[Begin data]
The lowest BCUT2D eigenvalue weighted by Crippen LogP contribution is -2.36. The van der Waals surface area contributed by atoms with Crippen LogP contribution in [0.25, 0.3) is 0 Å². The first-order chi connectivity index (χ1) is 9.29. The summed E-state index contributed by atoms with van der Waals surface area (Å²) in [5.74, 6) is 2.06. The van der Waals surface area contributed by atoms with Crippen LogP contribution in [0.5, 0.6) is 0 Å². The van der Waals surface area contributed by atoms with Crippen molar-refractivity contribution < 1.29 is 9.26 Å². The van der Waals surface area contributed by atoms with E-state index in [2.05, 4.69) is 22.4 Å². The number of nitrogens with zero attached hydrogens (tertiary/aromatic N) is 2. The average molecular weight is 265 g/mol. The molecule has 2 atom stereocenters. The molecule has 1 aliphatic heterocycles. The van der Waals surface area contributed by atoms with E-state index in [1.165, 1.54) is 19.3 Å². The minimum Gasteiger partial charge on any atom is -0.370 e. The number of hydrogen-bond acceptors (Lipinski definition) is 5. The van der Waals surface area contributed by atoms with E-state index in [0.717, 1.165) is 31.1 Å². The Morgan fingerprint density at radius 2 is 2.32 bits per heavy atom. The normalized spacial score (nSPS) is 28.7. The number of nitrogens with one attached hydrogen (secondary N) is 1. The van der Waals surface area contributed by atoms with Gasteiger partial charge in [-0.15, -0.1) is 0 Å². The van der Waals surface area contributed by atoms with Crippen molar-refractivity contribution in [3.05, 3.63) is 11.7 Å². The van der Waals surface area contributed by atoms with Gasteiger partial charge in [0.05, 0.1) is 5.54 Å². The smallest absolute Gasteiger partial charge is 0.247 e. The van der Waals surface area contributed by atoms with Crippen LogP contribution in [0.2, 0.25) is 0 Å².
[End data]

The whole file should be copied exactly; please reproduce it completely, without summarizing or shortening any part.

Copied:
The lowest BCUT2D eigenvalue weighted by Crippen LogP contribution is -2.36. The van der Waals surface area contributed by atoms with Crippen LogP contribution in [0.25, 0.3) is 0 Å². The first-order chi connectivity index (χ1) is 9.29. The summed E-state index contributed by atoms with van der Waals surface area (Å²) in [5.74, 6) is 2.06. The van der Waals surface area contributed by atoms with Crippen LogP contribution in [0.5, 0.6) is 0 Å². The van der Waals surface area contributed by atoms with Crippen molar-refractivity contribution < 1.29 is 9.26 Å². The van der Waals surface area contributed by atoms with E-state index in [2.05, 4.69) is 22.4 Å². The number of nitrogens with zero attached hydrogens (tertiary/aromatic N) is 2. The average molecular weight is 265 g/mol. The molecule has 2 atom stereocenters. The molecule has 1 aliphatic heterocycles. The van der Waals surface area contributed by atoms with E-state index in [1.165, 1.54) is 19.3 Å². The minimum Gasteiger partial charge on any atom is -0.370 e. The number of hydrogen-bond acceptors (Lipinski definition) is 5. The van der Waals surface area contributed by atoms with E-state index in [0.717, 1.165) is 31.1 Å². The Morgan fingerprint density at radius 2 is 2.32 bits per heavy atom. The normalized spacial score (nSPS) is 28.7. The number of nitrogens with one attached hydrogen (secondary N) is 1. The van der Waals surface area contributed by atoms with Gasteiger partial charge in [-0.15, -0.1) is 0 Å². The van der Waals surface area contributed by atoms with Crippen molar-refractivity contribution in [3.05, 3.63) is 11.7 Å². The van der Waals surface area contributed by atoms with Gasteiger partial charge in [0.05, 0.1) is 5.54 Å². The smallest absolute Gasteiger partial charge is 0.247 e. The van der Waals surface area contributed by atoms with Crippen LogP contribution in [0.2, 0.25) is 0 Å².